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  1. #1

    Odor during defrost cycle

    Guys, I really need some help on this one.

    I thought the evaporator coil needed cleaning. When I got into the unit the coil was clean as could be. But, I was in there so I gave it a once over anyway and cleaned the drain pan but I still got the odor during defrost. When I discovered I needed to replace my ductwork I thought this would for sure take care of the smell but it did not. I only seem to get the smell during the defrost cycle. Any ideas? Let me know if you need anymore info and I'll try to provide it. Thanks in advance for your help.


  2. #2
    Join Date
    Jun 2001
    Louisville, KY

    Dirty Sock Syndrome or DSS

    Good luck!
    Perhaps you should have read the instructions before calling.

  3. #3
    Join Date
    Jan 2003

  4. #4
    Join Date
    Nov 2005
    toms river nj
    maybe the strip heater coming on during defrost. sometimes it there is enough moisture or dust in the air the can smell when it burns off

    may also have a problem forming with the strip heaters and should have a pro look at them to find out

  5. #5
    Join Date
    Dec 2006
    Middle Tennessee


    how do you know the coil is clean?

    did you shine a light thru the coil and see if you

    see the light thru the coil?


  6. #6
    Join Date
    Sep 2004
    I don’t always drink beer, but when I do I prefer Dos-Equis. I am the most interesting man in the world. Stay thirsty my friends.

  7. #7


    DSS is a problem. Unfortunately, OEM's are not often willing to help replace coils or take on any responsibility. Not enough studies have been done to determine total route cause. Hope the attched file helps explain it a bit further.

  8. #8
    Join Date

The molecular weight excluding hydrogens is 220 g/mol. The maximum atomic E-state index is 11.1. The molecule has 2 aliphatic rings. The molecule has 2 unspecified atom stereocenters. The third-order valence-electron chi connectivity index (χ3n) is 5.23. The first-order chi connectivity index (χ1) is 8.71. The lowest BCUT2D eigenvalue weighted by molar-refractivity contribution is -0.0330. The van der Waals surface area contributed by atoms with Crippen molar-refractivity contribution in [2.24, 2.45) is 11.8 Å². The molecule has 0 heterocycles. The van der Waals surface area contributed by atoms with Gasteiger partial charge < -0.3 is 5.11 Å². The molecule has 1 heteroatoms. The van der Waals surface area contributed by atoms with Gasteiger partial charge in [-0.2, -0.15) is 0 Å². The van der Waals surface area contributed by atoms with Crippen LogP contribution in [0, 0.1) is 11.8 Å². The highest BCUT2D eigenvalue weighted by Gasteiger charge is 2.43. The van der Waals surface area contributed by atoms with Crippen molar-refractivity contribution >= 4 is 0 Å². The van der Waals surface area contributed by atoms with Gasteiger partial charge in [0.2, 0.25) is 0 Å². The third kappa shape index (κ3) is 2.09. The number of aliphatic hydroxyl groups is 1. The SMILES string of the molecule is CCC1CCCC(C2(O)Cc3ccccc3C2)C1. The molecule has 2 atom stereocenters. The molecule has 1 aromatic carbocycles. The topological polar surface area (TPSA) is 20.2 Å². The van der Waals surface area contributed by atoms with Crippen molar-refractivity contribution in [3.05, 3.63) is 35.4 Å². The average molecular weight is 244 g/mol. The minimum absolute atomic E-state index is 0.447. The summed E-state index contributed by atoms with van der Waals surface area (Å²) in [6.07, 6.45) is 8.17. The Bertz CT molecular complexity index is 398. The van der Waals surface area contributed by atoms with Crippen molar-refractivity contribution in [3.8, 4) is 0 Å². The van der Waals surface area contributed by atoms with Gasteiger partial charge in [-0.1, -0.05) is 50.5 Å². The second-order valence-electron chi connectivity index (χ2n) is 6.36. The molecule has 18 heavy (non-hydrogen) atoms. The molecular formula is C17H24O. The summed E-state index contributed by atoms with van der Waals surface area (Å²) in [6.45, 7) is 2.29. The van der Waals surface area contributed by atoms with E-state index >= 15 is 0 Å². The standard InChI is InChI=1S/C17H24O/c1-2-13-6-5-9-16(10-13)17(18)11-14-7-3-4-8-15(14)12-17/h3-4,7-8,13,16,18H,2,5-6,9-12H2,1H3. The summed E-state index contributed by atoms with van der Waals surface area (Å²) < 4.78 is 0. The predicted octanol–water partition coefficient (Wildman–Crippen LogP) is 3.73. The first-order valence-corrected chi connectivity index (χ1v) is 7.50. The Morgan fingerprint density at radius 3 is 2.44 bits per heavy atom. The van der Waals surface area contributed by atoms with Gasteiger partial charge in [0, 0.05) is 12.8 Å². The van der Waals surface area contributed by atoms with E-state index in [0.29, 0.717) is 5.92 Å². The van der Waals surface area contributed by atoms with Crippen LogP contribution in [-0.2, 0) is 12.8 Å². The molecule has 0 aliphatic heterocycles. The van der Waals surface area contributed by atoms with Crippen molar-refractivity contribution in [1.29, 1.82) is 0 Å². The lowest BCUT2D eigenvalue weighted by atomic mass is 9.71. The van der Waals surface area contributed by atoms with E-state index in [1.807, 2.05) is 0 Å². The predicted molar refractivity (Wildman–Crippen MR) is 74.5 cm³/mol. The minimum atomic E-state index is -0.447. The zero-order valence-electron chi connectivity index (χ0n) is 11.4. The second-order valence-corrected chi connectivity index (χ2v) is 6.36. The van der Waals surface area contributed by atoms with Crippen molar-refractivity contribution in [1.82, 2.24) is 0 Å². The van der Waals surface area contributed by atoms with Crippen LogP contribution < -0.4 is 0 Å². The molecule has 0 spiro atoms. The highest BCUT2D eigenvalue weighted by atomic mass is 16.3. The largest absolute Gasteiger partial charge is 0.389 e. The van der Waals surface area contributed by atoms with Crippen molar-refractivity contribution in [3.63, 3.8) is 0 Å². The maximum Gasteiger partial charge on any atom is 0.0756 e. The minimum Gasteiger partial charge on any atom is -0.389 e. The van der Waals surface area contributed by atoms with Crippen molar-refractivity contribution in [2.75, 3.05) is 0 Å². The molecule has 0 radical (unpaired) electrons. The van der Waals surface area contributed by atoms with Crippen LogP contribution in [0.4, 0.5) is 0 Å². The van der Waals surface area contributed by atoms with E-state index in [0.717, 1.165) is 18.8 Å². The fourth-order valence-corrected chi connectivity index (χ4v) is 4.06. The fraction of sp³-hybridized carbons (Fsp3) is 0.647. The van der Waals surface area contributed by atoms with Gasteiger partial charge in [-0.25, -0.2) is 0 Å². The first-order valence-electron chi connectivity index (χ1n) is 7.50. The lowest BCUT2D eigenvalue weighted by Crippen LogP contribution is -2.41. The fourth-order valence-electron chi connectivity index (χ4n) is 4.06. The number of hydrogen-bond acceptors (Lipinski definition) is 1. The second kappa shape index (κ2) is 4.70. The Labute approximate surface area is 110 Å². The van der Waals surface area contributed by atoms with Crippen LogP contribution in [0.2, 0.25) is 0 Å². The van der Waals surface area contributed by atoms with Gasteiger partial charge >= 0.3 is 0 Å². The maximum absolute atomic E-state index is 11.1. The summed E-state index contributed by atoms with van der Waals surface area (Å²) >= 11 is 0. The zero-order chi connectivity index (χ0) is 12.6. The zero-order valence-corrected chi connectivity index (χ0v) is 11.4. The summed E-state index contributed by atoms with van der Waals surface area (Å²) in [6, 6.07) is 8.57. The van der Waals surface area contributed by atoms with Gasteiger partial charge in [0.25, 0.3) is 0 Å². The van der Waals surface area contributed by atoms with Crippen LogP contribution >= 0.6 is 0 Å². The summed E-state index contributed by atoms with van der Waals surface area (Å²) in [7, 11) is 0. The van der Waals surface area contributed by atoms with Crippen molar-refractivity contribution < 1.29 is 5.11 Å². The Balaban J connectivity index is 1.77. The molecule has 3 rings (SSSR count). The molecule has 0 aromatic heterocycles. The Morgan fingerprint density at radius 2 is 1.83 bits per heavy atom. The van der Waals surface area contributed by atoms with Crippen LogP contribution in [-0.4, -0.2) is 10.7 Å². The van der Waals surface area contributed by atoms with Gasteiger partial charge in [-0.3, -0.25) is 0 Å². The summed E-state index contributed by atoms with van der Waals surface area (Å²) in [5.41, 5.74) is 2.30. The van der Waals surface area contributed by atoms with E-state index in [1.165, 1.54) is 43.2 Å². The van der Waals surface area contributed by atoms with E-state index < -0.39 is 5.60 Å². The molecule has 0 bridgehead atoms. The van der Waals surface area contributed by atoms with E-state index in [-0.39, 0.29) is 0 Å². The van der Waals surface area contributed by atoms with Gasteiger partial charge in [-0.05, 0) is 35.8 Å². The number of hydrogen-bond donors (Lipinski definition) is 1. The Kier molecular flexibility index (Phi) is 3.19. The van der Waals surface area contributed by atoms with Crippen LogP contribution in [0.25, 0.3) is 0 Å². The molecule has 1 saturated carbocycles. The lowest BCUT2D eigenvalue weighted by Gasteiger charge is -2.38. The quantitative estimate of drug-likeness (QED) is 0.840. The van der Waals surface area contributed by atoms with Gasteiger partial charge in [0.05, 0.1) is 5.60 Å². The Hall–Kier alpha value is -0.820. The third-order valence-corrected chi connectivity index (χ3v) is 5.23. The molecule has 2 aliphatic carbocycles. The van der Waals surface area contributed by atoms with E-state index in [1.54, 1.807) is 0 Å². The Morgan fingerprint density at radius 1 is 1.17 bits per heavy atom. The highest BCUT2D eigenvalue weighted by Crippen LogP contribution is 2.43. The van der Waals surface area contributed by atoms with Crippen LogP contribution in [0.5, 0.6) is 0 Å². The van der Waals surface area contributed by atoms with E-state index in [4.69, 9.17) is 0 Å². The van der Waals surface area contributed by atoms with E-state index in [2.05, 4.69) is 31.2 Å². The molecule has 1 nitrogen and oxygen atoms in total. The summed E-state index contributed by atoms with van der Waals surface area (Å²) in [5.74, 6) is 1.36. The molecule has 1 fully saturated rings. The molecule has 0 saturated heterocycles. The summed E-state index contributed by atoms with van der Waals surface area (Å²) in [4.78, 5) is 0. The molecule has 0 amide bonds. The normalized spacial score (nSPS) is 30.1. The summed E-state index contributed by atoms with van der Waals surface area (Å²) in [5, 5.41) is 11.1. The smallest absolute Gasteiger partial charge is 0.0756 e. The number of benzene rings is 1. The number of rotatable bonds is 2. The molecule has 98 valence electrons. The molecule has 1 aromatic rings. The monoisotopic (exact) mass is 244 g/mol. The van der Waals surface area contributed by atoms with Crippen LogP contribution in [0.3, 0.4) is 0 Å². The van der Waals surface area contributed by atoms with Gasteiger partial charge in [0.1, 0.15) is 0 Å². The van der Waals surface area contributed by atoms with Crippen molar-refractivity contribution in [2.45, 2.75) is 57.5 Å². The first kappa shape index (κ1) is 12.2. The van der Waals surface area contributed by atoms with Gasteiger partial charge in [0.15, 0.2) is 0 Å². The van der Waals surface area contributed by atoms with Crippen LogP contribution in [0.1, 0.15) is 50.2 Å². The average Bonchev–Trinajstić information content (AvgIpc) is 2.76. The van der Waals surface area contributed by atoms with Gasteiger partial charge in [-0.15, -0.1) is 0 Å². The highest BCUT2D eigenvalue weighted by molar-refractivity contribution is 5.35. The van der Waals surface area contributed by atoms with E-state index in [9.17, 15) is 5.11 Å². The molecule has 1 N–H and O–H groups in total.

Apr 2004
    Why should OEM's, distributors or contractors foot this bill? Nobody ever started a new unit with DSS, this, as the research suggests, is a bacteria growth on a coil after it is installed. Something in the air maybe. I've pulled a unit, donated it to a tech school (I didnt think the odor would be as offensive in a large open training mechanical room) and the odor disappeared after a few weeks. Amazngly, somehow, it seems something in that home's envoronment encouraged the growth of the bacteria and/or something in that tech school killed it. Non-the-less it went away. The best part (Or maybe I should say worst part for the homeowner) is the replacement unit, of another brand started stinking the next season. All ductwork was changed when the units were swapped out.

    Now this is not to say the HO is doing anything wrong, or lives dirty. It's merely an application or envoronment that we simply dont know what makes this happen.

    Certainly, there are things one can do to help slow or even eliminate it but the real question is why does it appear in so few systems and what is the common denominator in those systems? Short of sening in the entire Emory University Laboratory staff in with all their instruments, I doubt any real cause will be uncovered soon.

  9. #9
    Join Date
    Apr 2005
    Oh thats right it must be the homeowners fault for getting DSS. Most of the installers and manufacturers always blame the HO rather than looking at the equipment today. Tell me why my old HP didn't have DSS, but my new higher efficient HP developed DSS right away. I've researched this topic throughly, have reams of information on this subject, yet when I brought it up to the regional rep. he acted "DUHHHHHHHH, never seen this before", nothing wrong with our equipment, your the problem. Its about time the manufacturers step up, admit the problem exists, and make the simple cost effective change in the construction process to eliminate DSS from developing.

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